As distributed management technology continues to appear as a potentially feasible tool for the insurance industry, users need to come up with a set of common deployment and deployment rules, industry leaders say.
The only way to facilitate the exchange of information between companies over business practices "is to have a common set of data and information," says Bijesh Jacob, Technical Director of ACORD, the Association for Cooperation Research and Development, a global organization with offices in New York and London, and the ACORD Solutions Group in Pearl River, New York.
Developing standards means determining "what is it" on the blockchain, according to Christopher G. McDaniel, president of the Institute RiskBlock Alliance, based in Malvern, Pennsylvania.
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The group's approximately 100 participants have met several times and have mostly been involved in "level setting," according to Mr McDaniel. "To get to the end, where we want to go, we must create subgroups," he said.
"Standards are extremely important," says Ryan Rugg, global insurance manager at R3CEV in New York, developing CORDA's technology platform chosen by both RiskBlock and B3i in Zurich, another industrial consortium focused on the development of distributed conductor technology.
"A policy cannot be recorded in CORDA until all parties agree on the terms, so you need a set of standards to strengthen this process," says Rugg. Such standards include "how the policy is written, how transactions are to be implemented." 19659002] An important goal of ACORD is to ensure that such standards are agnostic, "expandable for any technology platform," says Malou August, vice president of standards and membership of the ACORD in the Pearl River.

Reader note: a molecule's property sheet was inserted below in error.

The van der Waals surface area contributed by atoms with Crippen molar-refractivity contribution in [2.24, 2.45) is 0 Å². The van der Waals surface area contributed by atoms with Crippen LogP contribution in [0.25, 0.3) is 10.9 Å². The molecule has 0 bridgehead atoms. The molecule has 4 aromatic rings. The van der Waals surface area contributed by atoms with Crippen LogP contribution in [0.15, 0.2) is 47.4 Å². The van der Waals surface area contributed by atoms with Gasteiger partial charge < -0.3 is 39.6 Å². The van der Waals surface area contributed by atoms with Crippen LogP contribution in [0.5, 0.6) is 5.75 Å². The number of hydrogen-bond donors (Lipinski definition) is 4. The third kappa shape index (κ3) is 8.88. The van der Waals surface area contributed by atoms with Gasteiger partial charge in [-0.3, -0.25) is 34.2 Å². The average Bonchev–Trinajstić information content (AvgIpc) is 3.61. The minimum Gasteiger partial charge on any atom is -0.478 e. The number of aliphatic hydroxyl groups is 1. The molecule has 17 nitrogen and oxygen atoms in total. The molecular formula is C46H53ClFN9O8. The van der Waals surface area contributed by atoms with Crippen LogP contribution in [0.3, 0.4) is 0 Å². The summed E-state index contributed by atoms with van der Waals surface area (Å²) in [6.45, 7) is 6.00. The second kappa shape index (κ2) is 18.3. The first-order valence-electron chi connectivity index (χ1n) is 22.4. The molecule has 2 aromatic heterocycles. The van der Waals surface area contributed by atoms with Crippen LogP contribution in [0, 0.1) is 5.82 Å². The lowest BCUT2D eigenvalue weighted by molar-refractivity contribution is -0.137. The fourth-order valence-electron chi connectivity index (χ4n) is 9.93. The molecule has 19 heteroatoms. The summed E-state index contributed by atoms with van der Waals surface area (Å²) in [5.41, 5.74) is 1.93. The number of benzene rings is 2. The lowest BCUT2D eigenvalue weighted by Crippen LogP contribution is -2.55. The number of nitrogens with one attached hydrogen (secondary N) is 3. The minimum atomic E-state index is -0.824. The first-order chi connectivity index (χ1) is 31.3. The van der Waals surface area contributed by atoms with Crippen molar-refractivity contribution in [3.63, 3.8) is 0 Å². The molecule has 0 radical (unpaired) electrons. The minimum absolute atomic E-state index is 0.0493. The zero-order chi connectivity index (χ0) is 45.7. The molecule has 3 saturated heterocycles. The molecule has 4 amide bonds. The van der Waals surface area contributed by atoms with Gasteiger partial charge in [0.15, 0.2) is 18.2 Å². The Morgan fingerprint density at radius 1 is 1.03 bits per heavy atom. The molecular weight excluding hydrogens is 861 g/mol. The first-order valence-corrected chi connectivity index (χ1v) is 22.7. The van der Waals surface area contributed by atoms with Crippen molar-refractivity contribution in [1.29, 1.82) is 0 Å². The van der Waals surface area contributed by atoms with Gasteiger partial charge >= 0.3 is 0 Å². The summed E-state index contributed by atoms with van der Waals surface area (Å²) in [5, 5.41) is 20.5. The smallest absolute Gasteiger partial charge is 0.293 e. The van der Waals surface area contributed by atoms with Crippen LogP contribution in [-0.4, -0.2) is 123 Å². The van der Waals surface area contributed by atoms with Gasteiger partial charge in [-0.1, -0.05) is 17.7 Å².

Standards should help enable movement of data on technologies and platforms, says Jacob.
In the beginning, the standard group looks at file structures for writing data and political information on blockchain, "McDaniel said." Can we get a standardized structure that everyone can agree on? "
In 2019, the group begins with policy information, claim information, and reinsurance information if time permits, "McDaniel says. "Next year, we want to start looking at interface standards," to standardize how blockchain connects to back office systems.
There is a standard development process that involves the insurance industry through ACORD's membership and involves a technical assessment, a business assessment and a regulatory assessment, said Mrs August.
ACORD standards are widely used in the insurance industry, according to Ms. Rugg. "The majority of insurance companies use ACORD standards," she said.
R3 has been working with ACORD since 2017 to implement some basic standards in CORDA, "but mostly standards are developed by end users and embedded in the applications," says Rugg.
"I believe (standards) will help accelerate implementation and deployment," Rugg said.
An important question will be to detail what information is actually recorded on the shared size, sources said.
"The only thing that needs to be on blockchain is data that needs to be shared," McDaniel says. The rest can be taken in from the back office, he added.